The Statue of Liberty in New York Harbor was closed this weekend because of the shutdown of the U.S. government. A sign announcing the closure of the Statue of Liberty was placed near the ferry dock in Battery Park in lower Manhattan. The shutdown began after the Senate failed to reach a spending deal and a compromise did not appear on the near horizon.
The National Park Service indicated on Friday that the historic statue and nearby Ellis Island would be closed to visitors if Congress failed to reach a budget deal by the midnight deadline. The agency said the islands were closed “due to a lapse in appropriations.”
Some tourists hoping to travel to the must-see destination this weekend got an unpleasant surprise. Many didn’t realize that the government shutdown would shut down the Statue of Liberty. Some of those tourists had bought their tickets months ago. Tourists were able to trade their tickets for an hour-long harbor tour that let them see her from the water or were given refunds.
New York Governor Andrew Cuomo wants to use state money to reopen the sites during the shutdown. Cuomo said, “I’m volunteering that the state will pay to keep the Statue of Liberty open.” He commented, “How do you close the Statue of Liberty? It’s the symbol of New York, it’s the symbol of America.”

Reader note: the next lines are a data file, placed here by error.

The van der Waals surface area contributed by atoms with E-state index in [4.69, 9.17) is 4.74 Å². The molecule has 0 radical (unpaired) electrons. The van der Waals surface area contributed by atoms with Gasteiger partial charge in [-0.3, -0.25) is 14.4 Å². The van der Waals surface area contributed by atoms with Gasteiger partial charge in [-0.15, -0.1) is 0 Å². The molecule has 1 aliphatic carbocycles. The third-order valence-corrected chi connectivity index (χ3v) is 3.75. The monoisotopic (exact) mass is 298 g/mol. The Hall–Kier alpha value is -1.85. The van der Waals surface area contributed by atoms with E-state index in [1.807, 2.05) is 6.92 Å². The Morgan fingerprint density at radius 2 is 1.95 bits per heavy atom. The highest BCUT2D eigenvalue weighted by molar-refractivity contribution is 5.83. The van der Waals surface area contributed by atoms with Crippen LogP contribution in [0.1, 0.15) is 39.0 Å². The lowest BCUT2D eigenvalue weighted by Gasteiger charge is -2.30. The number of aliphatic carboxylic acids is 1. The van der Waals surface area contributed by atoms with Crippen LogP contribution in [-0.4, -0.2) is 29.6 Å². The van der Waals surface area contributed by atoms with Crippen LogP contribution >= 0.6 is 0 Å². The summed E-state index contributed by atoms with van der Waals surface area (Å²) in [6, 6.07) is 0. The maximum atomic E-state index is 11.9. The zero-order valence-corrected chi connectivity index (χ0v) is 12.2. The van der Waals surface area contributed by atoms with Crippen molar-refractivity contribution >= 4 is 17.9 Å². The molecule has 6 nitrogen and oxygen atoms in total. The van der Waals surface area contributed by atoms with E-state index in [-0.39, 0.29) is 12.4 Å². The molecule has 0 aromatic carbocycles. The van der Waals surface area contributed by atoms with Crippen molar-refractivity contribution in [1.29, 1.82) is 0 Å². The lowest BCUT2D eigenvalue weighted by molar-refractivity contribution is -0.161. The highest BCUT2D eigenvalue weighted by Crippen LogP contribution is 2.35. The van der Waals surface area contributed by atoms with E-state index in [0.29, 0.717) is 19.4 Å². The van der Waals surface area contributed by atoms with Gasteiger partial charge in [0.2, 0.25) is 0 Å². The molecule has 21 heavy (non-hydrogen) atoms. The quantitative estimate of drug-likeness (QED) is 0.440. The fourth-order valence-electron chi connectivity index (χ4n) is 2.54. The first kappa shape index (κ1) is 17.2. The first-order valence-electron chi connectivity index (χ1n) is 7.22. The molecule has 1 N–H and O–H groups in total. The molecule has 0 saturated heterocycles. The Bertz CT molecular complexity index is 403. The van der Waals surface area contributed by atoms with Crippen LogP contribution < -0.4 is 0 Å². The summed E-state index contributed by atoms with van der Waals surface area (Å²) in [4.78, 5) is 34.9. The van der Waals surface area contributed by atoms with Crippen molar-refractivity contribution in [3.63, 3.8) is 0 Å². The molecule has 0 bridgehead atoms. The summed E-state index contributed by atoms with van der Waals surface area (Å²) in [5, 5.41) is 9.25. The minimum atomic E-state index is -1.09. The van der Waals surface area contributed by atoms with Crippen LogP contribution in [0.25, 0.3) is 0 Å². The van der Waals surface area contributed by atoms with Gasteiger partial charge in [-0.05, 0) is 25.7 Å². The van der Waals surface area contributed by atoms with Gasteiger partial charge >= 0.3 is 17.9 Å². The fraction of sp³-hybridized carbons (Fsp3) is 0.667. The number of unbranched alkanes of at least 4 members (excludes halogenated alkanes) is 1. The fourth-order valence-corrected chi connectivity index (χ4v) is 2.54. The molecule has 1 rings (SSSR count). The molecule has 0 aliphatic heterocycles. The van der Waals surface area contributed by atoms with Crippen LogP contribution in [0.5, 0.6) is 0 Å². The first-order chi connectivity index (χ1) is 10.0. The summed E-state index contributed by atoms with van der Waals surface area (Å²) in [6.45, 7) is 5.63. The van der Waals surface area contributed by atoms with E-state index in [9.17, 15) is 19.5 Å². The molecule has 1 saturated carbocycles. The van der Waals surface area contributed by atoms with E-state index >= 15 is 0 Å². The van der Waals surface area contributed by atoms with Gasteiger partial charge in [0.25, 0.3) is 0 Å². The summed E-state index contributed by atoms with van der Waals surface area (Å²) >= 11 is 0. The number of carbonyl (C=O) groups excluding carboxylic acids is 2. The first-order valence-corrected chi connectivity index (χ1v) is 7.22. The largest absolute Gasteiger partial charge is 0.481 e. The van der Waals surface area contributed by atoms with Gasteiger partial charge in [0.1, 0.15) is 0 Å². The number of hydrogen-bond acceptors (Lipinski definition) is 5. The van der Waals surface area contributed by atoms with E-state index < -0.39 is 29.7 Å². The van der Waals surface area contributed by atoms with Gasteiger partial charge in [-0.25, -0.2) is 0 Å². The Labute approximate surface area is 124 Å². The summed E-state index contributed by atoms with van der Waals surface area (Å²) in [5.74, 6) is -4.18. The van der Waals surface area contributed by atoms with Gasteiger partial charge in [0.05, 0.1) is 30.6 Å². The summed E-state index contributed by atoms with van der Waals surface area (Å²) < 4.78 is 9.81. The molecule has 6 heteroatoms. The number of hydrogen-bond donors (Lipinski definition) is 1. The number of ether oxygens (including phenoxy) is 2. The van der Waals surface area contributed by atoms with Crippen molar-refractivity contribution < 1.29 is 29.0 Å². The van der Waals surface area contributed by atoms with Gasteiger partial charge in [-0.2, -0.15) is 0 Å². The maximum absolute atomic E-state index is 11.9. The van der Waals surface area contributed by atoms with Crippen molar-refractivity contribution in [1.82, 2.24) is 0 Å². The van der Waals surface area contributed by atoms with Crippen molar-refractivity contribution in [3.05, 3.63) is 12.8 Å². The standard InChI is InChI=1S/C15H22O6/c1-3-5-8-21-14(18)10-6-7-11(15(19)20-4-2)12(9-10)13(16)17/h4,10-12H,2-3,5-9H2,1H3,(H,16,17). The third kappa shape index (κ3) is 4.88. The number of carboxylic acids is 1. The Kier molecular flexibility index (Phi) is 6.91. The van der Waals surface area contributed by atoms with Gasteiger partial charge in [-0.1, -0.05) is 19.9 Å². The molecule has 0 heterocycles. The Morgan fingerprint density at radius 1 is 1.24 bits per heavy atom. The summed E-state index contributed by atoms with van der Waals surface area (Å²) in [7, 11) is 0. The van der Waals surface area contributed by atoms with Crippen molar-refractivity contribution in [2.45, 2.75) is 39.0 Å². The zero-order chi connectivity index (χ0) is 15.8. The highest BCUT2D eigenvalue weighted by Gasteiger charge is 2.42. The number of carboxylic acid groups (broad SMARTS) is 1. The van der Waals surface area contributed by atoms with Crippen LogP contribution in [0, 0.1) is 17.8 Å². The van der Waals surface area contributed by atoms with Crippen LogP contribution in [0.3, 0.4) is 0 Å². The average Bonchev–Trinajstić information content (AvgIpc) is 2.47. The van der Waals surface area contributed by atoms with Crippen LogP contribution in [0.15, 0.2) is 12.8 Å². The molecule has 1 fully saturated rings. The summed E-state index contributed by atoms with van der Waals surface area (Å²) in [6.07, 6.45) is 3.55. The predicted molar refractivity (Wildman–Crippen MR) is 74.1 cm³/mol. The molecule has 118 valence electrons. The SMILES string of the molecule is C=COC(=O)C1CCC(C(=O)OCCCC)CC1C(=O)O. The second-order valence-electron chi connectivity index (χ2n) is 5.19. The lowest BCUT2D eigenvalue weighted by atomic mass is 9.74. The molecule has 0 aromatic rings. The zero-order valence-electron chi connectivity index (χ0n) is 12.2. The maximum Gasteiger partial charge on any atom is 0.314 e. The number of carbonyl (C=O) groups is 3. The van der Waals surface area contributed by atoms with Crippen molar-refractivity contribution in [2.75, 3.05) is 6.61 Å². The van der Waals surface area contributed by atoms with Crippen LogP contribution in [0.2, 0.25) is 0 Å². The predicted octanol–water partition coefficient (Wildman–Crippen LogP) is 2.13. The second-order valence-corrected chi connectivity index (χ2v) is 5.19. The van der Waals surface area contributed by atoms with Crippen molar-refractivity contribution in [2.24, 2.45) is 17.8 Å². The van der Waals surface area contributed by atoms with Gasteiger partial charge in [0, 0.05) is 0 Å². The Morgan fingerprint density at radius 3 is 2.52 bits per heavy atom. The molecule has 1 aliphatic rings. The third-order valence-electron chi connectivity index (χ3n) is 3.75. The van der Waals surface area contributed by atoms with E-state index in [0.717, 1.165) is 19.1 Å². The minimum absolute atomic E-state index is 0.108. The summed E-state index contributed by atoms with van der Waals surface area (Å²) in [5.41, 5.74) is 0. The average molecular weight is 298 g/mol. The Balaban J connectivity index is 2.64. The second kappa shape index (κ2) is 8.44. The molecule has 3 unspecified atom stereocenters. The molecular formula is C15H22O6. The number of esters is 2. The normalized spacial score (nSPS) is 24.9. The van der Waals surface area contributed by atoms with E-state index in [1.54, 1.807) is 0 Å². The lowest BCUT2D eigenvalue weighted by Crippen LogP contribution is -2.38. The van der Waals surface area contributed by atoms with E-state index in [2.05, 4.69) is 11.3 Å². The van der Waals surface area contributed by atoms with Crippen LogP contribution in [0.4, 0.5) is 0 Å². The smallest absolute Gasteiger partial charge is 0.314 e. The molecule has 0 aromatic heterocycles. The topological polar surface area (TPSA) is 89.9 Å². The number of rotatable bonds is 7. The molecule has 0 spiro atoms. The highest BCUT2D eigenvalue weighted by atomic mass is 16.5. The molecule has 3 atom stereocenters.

This is not the first time the offer has been made. During the 2013 government shutdown, Cuomo paid about $250,000 in state money to reopen Liberty Island.
In Washington, D.C., open-air parks and monuments remained open despite the shutdown. Public tours of the Capitol building have been temporarily cancelled. The Smithsonian museums and the National Zoo will close on Monday if lawmakers still have not reached a deal.
Interior Sec. Ryan Zinke acknowledged that sections of some national parks were closed this weekend. In total, almost 1 million civilian federal workers will be furloughed from their jobs if the shutdown extends into Monday.
Defense Secretary retired Gen. James Mattis said the U.S. military will remain fully operational during the shutdown. Mattis wrote in a department-wide memo: “We will continue to execute daily operations around the world — ships and submarines will remain at sea, our aircraft will continue to fly and our warfighters will continue to pursue terrorists throughout the Middle East, Africa and South Asia.”